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Re: [ub] type punning through congruent base class?

From: Gabriel Dos Reis <gdr_at_[hidden]>
Date: Thu, 16 Jan 2014 22:39:13 +0000
I had always assumed that you were always mindful of that paragraph – which explains part of my puzzlement at your previous claims. It is so central the entire C++ object model. Thanks for clarifying.

We may have to tweak this paragraph, but I don’t think the root cause is here. It is elsewhere – the very paragraph under discussion in previous messages.

By the way, my concern isn’t driven by theory. I would like to make sure that future high quality C++ implementations can actually include instrumentation of lifetime and aliasing issues – the way implementations currently do with “address sanitizers”, “signed integer arithmetic overflow”, etc.

-- Gaby

From: ub-bounces_at_[hidden] [mailto:ub-bounces_at_[hidden]] On Behalf Of Richard Smith
Sent: Thursday, January 16, 2014 1:48 PM
To: WG21 UB study group
Subject: Re: [ub] type punning through congruent base class?

On 16 January 2014 13:10, Herb Sutter <hsutter_at_microsoft.com<mailto:hsutter_at_[hidden]>> wrote:
> > | > Well, as far as I understand, trivial constructors might not be called at all.
> > |
> > | Maybe "might not be called" is part of the bug then. Isn't the right
> > | model that trivial ctors are called, but "might do nothing"?
> >
> > Yes, agreed.
> That may be part of a proposed model, but it's not part of the existing model,
> which (for compatibility) is based on C's model, where fields of a (necessarily
> trivially-constructible) struct can be written to as soon as suitable memory for
> that struct is obtained.
Ah, I see the problem, thanks James and Daveed. Let me try to summarize what I've learned so far.

In C++, "storage" and "lifetime" don't mean the same thing for a non-trivially-constructible type.

But in C the word "lifetime" has a different meaning than C++. I have C99 handy, but it should be the same in C11, and "lifetime" and "storage duration" are the same thing in C:

        6.2.4/1: An object has a storage duration that determines its lifetime. There are three storage durations: static, automatic, and allocated. Allocated storage is described in 7.20.3.

        6.2.4/2: The lifetime of an object is the portion of program execution during which storage is guaranteed to be reserved for it.

        7.20.3: The order and contiguity of storage allocated by successive calls to the calloc, malloc, and realloc functions is unspecified. The pointer returned if the allocation succeeds is suitably aligned so that it may be assigned to a pointer to any type of object and then used to access such an object or an array of such objects in the space allocated (until the space is explicitly deallocated). The lifetime of an allocated object extends from the allocation until the deallocation. Each such allocation shall yield a pointer to an object disjoint from any other object. The pointer returned points to the start (lowest byte address) of the allocated space.

But one thing that follows here is that in C, "the object" is the raw memory. Right? This follows from the above three quotes.

So is that different in C++?

There's one other rule that I'd overlooked in my prior messages. [intro.object]/1 presents this beautiful model: "An object is a region of storage. [...] An object is created by a definition (3.1), by a new-expression (5.3.4) or by the implementation (12.2) when needed.[...] An object has a storage duration (3.7) which influences its lifetime (3.8). An object has a type (3.9)."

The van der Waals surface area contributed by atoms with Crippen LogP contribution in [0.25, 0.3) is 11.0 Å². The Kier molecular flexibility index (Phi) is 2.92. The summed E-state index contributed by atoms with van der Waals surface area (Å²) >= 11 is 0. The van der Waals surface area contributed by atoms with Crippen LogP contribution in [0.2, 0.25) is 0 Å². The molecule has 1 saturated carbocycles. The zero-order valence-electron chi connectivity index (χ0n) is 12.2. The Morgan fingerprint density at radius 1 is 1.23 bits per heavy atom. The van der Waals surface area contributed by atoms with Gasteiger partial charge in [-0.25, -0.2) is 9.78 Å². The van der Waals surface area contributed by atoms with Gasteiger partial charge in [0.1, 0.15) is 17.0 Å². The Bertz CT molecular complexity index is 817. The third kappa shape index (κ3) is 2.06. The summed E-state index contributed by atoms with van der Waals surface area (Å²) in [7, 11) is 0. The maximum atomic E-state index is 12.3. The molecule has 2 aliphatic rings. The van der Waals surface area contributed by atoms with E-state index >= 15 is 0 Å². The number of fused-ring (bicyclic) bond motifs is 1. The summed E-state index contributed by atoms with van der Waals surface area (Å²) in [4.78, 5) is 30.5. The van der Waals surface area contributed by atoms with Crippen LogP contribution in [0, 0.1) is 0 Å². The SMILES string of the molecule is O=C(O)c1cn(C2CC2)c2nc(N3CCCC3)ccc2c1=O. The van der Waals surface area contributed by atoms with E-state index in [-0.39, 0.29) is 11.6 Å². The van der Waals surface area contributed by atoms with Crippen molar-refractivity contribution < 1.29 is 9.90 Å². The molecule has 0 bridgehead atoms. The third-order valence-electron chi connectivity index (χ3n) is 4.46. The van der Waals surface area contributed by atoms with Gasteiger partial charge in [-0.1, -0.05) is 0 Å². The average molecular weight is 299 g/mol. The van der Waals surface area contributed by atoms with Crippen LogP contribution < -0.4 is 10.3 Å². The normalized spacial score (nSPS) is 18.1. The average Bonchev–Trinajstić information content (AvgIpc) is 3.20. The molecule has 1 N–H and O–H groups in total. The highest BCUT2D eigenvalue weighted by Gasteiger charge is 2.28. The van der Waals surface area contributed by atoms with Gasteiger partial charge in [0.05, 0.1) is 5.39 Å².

Trouble is, this model gives a vast quantity of real-world C++ code undefined behavior, including any C-like code that uses the 'malloc' technique described in this thread. This breaks compatibility with C and with real-world C++ so thoroughly that I think it's not a tenable position, and that the rule must be revised. Prior to this thread, I had assumed that we would easily reach consensus on that, but it seems that's not the case.

As Daveed pointed out:

> > Am I missing something?
> I think so: 3.8/1 also says that the lifetime of an object ends if its storage is
> reused
"...or released" -- okay. I always thought reused meant deallocated and reallocated, but since it says "reused or released" it does seem to follow that reused means what Daveed said:

> . So when you write to *ps, you've terminated the lifetime of *pb.
OK, that's C++. The word "reused" doesn't appear anywhere in the C99 standard at least.

Trying to summarize:

So was the goal of the 3.8/1 wording of "reuse" to acknowledge (and be compatible with) the C memory-scribbling, while still being able to say that even for raw storage and PODs a given piece of storage has a well-defined type at any given point in time (namely the one it was last written to as)? And does "reused" clearly say that "written-to" part if that's the intent?

And so for raw memory and PODs, storage as a type T begins when you read or write it as a T, and ends when you read or write as some other type U, as long as T and U are PODs that fit in the storage (incl. size and alignment)?

And dare I ask: Um, what about using part of the same allocated buffer to hold a T and another part to hold a U, such as malloc(1000) and read/write an int at offset 10 and read/write a short at offset 314 -- they're the same allocation, so do we even have any way to talk about that?


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Received on 2014-01-16 23:39:19